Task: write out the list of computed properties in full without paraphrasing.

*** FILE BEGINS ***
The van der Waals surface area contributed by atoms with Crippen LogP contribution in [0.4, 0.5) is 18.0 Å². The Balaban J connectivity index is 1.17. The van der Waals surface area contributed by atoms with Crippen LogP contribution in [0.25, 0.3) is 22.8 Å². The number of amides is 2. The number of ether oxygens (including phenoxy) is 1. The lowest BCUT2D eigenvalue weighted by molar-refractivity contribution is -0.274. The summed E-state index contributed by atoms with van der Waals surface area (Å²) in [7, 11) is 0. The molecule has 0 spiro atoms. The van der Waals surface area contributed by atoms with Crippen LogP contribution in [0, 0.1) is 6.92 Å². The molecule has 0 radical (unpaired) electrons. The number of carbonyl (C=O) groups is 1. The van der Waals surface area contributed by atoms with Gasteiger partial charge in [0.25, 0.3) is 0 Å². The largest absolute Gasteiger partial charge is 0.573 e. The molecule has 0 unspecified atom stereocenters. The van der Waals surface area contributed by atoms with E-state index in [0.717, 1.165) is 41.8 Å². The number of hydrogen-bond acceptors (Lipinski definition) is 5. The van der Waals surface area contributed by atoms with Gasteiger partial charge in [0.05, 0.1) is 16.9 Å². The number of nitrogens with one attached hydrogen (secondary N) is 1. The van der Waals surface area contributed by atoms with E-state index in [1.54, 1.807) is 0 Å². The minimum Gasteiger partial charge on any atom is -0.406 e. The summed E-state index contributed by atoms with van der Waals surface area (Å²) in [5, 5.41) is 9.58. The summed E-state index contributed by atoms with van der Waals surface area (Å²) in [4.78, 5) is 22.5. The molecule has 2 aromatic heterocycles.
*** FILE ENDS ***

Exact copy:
The van der Waals surface area contributed by atoms with Crippen LogP contribution in [0.4, 0.5) is 18.0 Å². The Balaban J connectivity index is 1.17. The van der Waals surface area contributed by atoms with Crippen LogP contribution in [0.25, 0.3) is 22.8 Å². The number of amides is 2. The number of ether oxygens (including phenoxy) is 1. The lowest BCUT2D eigenvalue weighted by molar-refractivity contribution is -0.274. The summed E-state index contributed by atoms with van der Waals surface area (Å²) in [7, 11) is 0. The molecule has 0 spiro atoms. The van der Waals surface area contributed by atoms with Crippen LogP contribution in [0, 0.1) is 6.92 Å². The molecule has 0 radical (unpaired) electrons. The number of carbonyl (C=O) groups is 1. The van der Waals surface area contributed by atoms with Gasteiger partial charge in [0.25, 0.3) is 0 Å². The largest absolute Gasteiger partial charge is 0.573 e. The molecule has 0 unspecified atom stereocenters. The van der Waals surface area contributed by atoms with E-state index in [0.717, 1.165) is 41.8 Å². The number of hydrogen-bond acceptors (Lipinski definition) is 5. The van der Waals surface area contributed by atoms with Gasteiger partial charge in [0.05, 0.1) is 16.9 Å². The number of nitrogens with one attached hydrogen (secondary N) is 1. The van der Waals surface area contributed by atoms with E-state index in [1.54, 1.807) is 0 Å². The minimum Gasteiger partial charge on any atom is -0.406 e. The summed E-state index contributed by atoms with van der Waals surface area (Å²) in [5, 5.41) is 9.58. The summed E-state index contributed by atoms with van der Waals surface area (Å²) in [4.78, 5) is 22.5. The molecule has 2 aromatic heterocycles.